Article
Full-text available
Sirex noctilio F. (Hymenoptera: Siricidae) is an introduced pest of pines (Pinus spp.) in several countries in the Southern Hemisphere. Although S. noctilio is established in North America (first discovered in 2004), it has not been a destructive pest there so far, where forest communities more closely resemble those in its native Eurasian range—wh...
Article
1 Newly-established populations of invasive wood-inhabiting insects provide an opportunity for the study of invasion dynamics and for collecting information to improve management options for these cryptic species. 2 From 2011 to 2013, we studied the dynamics of the goldspotted oak borer Agrilus auroguttatus Schaeffer (Coleoptera: Buprestidae), a ne...
Conference Paper
This is a conference abstract. A full text is not currently available. Sirex noctilio Fabricius (Hymenoptera: Siricidae) is a worldwide pest of pine. Although not a pest in its native Eurasian range, S. noctilio has caused extensive damage to exotic pine monocultures in the Southern Hemisphere. North America differs from many other areas where S....
Article
Full-text available
Current detection tools for Sirex noctilio F. (Hymenoptera: Siricidae) in North America are poor. To determine the importance of intercept trap type for capturing females of S. noctilio and its native congener, Sirex nigricornis F., in eastern North America, we report on seven trap comparison studies from different years and geographic locations. A...
Article
Full-text available
It was unknown whether twolined chestnut borer, Agrilus bilineatus (Coleoptera: Buprestidae), a common secondary agent of tree decline in eastern US oak forests, contributed to tree mortality during a recent (1999–2003) episode of oak decline in the Ozark Mountains. Adult beetle flight was monitored by trapping in 2001, 2003, and 2004 and oak branc...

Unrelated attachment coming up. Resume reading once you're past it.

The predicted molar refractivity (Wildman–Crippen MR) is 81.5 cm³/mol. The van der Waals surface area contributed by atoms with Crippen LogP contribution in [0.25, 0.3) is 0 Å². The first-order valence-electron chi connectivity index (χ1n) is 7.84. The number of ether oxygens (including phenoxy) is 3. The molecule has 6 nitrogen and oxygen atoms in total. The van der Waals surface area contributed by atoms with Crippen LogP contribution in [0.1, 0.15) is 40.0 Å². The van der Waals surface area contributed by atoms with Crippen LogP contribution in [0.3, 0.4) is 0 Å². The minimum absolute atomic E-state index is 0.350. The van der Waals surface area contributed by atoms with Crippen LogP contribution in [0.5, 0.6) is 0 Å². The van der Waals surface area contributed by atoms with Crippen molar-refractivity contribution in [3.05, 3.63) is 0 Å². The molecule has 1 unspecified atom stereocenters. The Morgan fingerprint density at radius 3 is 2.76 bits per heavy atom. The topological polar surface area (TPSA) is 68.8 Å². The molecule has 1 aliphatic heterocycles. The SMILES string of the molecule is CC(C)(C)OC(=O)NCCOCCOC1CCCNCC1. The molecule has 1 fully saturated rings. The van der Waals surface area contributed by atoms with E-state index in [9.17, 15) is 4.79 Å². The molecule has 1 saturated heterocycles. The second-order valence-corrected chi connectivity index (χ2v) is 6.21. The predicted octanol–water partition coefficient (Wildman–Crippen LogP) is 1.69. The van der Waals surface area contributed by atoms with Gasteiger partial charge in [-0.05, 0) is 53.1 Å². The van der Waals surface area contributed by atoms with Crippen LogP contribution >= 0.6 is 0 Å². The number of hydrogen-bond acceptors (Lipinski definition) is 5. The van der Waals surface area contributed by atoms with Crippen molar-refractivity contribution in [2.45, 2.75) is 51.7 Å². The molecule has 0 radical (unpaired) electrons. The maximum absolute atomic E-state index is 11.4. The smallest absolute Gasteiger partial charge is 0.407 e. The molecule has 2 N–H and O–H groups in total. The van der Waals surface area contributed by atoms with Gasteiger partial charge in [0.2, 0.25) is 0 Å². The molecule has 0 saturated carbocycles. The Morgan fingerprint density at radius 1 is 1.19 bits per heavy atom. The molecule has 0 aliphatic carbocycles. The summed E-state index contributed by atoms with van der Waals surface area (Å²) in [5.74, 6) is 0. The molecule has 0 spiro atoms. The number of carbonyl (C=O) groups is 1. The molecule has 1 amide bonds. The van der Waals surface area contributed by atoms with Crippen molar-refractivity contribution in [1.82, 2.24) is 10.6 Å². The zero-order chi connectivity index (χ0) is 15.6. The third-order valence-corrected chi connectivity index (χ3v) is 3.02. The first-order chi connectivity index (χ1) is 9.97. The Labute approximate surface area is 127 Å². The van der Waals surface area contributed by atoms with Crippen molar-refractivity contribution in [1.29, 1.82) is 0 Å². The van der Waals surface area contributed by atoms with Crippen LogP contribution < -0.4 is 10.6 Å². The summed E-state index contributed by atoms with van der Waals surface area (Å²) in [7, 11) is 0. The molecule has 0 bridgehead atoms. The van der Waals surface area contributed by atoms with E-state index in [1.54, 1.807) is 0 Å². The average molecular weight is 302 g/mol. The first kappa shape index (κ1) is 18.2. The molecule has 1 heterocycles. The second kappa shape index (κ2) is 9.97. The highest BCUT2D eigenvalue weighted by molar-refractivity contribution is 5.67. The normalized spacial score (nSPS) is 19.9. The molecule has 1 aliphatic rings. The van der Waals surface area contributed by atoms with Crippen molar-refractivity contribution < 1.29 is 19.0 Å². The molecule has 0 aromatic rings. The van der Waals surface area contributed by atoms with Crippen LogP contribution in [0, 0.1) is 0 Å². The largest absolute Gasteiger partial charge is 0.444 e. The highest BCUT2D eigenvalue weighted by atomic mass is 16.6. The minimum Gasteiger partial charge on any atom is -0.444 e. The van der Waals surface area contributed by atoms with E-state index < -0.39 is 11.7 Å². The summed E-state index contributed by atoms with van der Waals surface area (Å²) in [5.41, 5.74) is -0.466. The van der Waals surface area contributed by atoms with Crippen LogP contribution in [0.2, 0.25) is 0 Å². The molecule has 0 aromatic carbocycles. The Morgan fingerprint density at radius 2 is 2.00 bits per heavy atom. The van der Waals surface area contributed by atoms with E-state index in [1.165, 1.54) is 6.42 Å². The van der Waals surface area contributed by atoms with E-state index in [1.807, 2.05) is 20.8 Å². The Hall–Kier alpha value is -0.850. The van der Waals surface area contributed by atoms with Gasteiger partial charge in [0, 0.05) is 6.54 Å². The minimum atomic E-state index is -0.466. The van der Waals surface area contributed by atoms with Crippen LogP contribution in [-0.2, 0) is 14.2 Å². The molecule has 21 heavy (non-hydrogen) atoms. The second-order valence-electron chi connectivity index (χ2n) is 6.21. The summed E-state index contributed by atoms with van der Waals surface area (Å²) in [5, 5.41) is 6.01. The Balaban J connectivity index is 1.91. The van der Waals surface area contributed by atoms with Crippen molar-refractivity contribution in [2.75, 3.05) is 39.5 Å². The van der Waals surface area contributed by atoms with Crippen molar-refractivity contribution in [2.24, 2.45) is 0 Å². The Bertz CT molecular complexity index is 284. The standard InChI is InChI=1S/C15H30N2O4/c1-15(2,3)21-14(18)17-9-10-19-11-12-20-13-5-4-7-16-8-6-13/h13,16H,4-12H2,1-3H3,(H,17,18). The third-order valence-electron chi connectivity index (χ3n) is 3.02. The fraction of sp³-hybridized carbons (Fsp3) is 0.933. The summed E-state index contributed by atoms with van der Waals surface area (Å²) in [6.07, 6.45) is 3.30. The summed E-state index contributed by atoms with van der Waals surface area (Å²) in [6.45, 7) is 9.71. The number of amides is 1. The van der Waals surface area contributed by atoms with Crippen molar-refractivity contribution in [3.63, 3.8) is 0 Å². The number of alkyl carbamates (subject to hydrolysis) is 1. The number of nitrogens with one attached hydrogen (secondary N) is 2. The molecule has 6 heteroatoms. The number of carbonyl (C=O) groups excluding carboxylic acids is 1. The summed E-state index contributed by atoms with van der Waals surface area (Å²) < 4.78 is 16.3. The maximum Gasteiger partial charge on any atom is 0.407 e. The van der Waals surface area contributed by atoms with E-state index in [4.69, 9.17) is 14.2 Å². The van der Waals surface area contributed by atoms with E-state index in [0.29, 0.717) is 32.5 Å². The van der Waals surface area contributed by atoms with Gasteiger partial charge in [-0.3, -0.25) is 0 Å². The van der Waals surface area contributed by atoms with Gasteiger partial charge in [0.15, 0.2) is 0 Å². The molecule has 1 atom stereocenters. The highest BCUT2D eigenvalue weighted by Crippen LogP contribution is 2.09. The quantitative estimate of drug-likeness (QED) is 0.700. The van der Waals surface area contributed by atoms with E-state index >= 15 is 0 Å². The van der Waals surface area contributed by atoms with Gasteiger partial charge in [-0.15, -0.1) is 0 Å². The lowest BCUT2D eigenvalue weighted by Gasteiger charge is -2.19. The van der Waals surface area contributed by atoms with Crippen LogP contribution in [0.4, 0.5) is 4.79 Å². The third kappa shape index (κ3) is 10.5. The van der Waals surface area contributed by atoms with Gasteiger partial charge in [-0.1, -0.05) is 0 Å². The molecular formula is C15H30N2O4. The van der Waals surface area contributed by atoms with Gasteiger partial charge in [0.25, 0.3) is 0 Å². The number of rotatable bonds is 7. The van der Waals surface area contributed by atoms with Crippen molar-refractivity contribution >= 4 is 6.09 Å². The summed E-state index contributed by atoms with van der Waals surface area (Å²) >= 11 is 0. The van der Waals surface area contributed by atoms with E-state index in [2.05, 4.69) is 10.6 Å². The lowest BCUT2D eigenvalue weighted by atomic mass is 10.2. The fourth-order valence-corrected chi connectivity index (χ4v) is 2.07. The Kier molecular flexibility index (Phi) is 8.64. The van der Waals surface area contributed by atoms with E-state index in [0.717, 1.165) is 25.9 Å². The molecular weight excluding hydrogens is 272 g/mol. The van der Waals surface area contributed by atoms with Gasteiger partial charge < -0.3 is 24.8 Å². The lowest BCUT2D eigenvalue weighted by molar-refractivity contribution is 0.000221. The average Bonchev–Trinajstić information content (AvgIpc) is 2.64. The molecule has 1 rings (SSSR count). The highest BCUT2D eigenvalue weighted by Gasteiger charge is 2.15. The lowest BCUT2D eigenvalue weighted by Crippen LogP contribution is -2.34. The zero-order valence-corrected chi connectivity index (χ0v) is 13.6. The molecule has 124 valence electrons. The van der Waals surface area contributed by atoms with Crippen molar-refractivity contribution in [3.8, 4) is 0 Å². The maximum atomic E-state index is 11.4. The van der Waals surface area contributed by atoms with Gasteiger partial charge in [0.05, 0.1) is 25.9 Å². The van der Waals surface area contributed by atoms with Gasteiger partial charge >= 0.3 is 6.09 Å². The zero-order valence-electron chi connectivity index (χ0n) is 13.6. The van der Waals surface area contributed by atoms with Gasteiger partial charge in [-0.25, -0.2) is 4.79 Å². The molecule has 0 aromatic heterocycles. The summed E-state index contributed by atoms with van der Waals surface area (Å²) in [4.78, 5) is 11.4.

Article
Full-text available
The straw itch mite, Pyemotes tritici Lagrèze-Fossat and Montané (Acari: Pyemotidae), was discovered parasitising the goldspotted oak borer, Agrilus auroguttatus Schaeffer (Coleoptera: Buprestidae), an invasive exotic species to California, United States of America, and the Mexican goldspotted oak borer, Agrilus coxalis Waterhouse (Coleoptera: Bupr...
Article
Full-text available
We investigated within-tree population density of a new invasive species in southern California, the goldspotted oak borer, Agrilus auroguttatus Schaeffer (Coleoptera: Buprestidae), with respect to host species and the community of other borers present. We measured emergence hole densities of A. auroguttatus and other borers on the lower stem (bole...
Article
Full-text available
Upland oak-hickory forests in Arkansas, Missouri, and Oklahoma experienced oak decline in the late 1990s and early 2000s during an unprecedented outbreak of a native beetle, the red oak borer (ROB), Enaphalodes rufulus (Haldeman). Although remote sensing supports fre-quent monitoring of continuously changing forests, comparable in situ observations...
Article